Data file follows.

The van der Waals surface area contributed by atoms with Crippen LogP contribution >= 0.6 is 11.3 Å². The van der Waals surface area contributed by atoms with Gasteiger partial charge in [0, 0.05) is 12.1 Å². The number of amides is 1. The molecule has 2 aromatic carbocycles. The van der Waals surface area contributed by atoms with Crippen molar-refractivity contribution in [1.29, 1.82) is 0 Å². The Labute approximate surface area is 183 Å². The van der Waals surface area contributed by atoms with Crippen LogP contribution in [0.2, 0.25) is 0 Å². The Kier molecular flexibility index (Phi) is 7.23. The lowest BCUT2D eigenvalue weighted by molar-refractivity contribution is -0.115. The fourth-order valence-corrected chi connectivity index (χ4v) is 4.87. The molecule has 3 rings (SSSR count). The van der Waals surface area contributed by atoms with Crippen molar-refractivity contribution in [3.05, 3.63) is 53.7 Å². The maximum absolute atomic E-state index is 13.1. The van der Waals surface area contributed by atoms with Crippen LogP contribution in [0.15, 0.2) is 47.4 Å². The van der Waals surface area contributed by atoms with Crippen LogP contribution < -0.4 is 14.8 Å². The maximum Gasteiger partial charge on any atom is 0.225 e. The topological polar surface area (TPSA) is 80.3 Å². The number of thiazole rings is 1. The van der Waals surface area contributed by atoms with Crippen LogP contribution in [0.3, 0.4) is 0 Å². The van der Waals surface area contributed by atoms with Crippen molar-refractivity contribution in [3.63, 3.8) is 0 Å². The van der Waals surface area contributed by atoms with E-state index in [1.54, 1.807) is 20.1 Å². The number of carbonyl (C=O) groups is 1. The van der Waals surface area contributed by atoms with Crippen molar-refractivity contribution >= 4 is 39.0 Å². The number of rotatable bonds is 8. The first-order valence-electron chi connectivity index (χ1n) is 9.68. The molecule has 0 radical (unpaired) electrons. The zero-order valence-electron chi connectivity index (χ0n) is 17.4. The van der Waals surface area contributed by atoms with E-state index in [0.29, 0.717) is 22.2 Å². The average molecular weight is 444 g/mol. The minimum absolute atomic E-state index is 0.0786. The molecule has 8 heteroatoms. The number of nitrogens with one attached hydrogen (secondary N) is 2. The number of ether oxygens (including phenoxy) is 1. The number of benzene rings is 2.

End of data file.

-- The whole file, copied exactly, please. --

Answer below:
The van der Waals surface area contributed by atoms with Crippen LogP contribution >= 0.6 is 11.3 Å². The van der Waals surface area contributed by atoms with Gasteiger partial charge in [0, 0.05) is 12.1 Å². The number of amides is 1. The molecule has 2 aromatic carbocycles. The van der Waals surface area contributed by atoms with Crippen molar-refractivity contribution in [1.29, 1.82) is 0 Å². The Labute approximate surface area is 183 Å². The van der Waals surface area contributed by atoms with Crippen LogP contribution in [0.2, 0.25) is 0 Å². The Kier molecular flexibility index (Phi) is 7.23. The lowest BCUT2D eigenvalue weighted by molar-refractivity contribution is -0.115. The fourth-order valence-corrected chi connectivity index (χ4v) is 4.87. The molecule has 3 rings (SSSR count). The van der Waals surface area contributed by atoms with Crippen molar-refractivity contribution in [3.05, 3.63) is 53.7 Å². The maximum absolute atomic E-state index is 13.1. The van der Waals surface area contributed by atoms with Crippen LogP contribution in [0.15, 0.2) is 47.4 Å². The van der Waals surface area contributed by atoms with Crippen LogP contribution < -0.4 is 14.8 Å². The maximum Gasteiger partial charge on any atom is 0.225 e. The topological polar surface area (TPSA) is 80.3 Å². The number of thiazole rings is 1. The van der Waals surface area contributed by atoms with Crippen LogP contribution in [0.3, 0.4) is 0 Å². The van der Waals surface area contributed by atoms with Crippen molar-refractivity contribution in [3.63, 3.8) is 0 Å². The van der Waals surface area contributed by atoms with E-state index in [1.54, 1.807) is 20.1 Å². The number of carbonyl (C=O) groups is 1. The van der Waals surface area contributed by atoms with Crippen molar-refractivity contribution >= 4 is 39.0 Å². The number of rotatable bonds is 8. The first-order valence-electron chi connectivity index (χ1n) is 9.68. The molecule has 0 radical (unpaired) electrons. The zero-order valence-electron chi connectivity index (χ0n) is 17.4. The van der Waals surface area contributed by atoms with E-state index in [0.29, 0.717) is 22.2 Å². The average molecular weight is 444 g/mol. The minimum absolute atomic E-state index is 0.0786. The molecule has 8 heteroatoms. The number of nitrogens with one attached hydrogen (secondary N) is 2. The number of ether oxygens (including phenoxy) is 1. The number of benzene rings is 2.